Last year, the marijuana industry made history... many times over. But nothing took precedence over Canada becoming the first industrialized country in the world to legalize recreational cannabis, with sales commencing on Oct. 17, 2018. Even though Canada substantially trails the U.S. in terms of aggregate annual legal weed sales, it's setting an example among industrialized countries that the legalization of marijuana is possible.

Now, the biggest date of 2019 is rapidly approaching. And wouldn't you know it, it's Oct. 17, once again.

A dried cannabis bud, a vial of cannabinoid-rich liquid, and a small Canadian flag, on a table.

Image source: Getty Images.

Why Oct. 17 is a big date for the pot industry (again)

Four weeks from today, laws governing the rollout of derivatives will officially go into effect in Canada. A derivative is an alternative cannabis consumption product that's not already been approved.

Over the past 11 months and change, Canada has allowed for the sale of dried cannabis flower, cannabis oil, and sublingual sprays. Meanwhile, edibles, nonalcoholic cannabis-infused beverages, vapes, concentrates, and topicals, weren't legal. This sort of two-step legalization process was done to allow the industry to find its footing, as well as give regulators time to adjust to cannabis becoming legal for adult purchase. But on Oct. 17, regulations now governing dried cannabis will apply to derivative products as well.

However, investors and Canadian consumers should understand that derivative pot products aren't going to be showing up in dispensaries on Oct. 17. Much in the same way that it took dried cannabis flower brands weeks to begin populating dispensary store shelves, it'll probably be the same story for derivative products. Regulatory agency Health Canada has cautioned that derivative supply won't hit the market until mid-December, with it taking weeks or months thereafter for supply to be adequate to meet demand.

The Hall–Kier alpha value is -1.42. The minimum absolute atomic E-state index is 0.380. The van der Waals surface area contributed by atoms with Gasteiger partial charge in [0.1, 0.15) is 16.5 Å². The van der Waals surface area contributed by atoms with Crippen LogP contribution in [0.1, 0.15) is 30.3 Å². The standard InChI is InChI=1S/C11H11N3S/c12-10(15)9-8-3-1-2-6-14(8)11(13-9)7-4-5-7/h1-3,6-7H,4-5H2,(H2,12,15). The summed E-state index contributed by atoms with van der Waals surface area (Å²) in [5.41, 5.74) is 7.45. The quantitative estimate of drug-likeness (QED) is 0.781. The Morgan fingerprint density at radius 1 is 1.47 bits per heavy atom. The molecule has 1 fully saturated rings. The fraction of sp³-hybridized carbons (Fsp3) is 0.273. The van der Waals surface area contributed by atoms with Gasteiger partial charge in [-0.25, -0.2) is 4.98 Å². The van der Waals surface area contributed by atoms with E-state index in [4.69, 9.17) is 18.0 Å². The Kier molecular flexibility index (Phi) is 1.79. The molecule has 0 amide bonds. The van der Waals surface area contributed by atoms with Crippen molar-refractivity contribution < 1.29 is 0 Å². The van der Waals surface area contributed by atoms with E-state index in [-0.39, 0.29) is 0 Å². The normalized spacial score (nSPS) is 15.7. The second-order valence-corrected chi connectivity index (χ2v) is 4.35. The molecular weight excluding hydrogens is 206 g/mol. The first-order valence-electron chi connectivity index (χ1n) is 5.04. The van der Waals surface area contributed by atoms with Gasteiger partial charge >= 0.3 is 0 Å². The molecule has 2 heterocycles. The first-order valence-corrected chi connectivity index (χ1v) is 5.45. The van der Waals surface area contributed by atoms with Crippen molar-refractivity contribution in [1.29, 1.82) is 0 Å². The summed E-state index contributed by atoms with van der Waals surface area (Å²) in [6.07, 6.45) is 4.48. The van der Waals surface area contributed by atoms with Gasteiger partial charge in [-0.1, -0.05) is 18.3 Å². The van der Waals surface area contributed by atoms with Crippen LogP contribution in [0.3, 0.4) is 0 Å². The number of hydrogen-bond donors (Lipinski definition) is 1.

This, of course, is really big news for marijuana stocks, because derivative cannabis products are a considerably higher margin product for the industry, relative to dried flower. In select U.S. states (ahem, Oregon), we've witnessed the oversupply and commoditization of dried flower, leading to weaker margins for pot businesses. We're highly unlikely to see oversupply and pricing concerns from derivatives anytime soon.

A point that is sometimes lost on this derivative launch is that these are products which speak to a younger generation of cannabis users. Not only are derivatives more attractive in the respect that they may not need to be smoked, but they're going to attract potentially long-term customers to the industry.

A cannabis leaf and tag with the word edibles written on it that are both lying atop an assortment of cookies and brownies.

Image source: Getty Images.

Growers go all-out for derivative production

Considering the importance of derivatives to cannabis stock margins, it's not surprising to find that growers have been laser-focused on derivative production for a good portion of 2019.

Some growers, such as OrganiGram Holdings (NASDAQ:OGI), have chosen to set up a variety of in-house derivative options. During the company's fiscal third quarter, OrganiGram announced that it'd be investing 15 million Canadian dollars into a line of fully automated equipment necessary to produce up to 4 million kilos of chocolate edibles per year. This coincides with OrganiGram's 56,000-square-foot phase 5 expansion which, among other things, is targeted at extra space for derivative production and processing.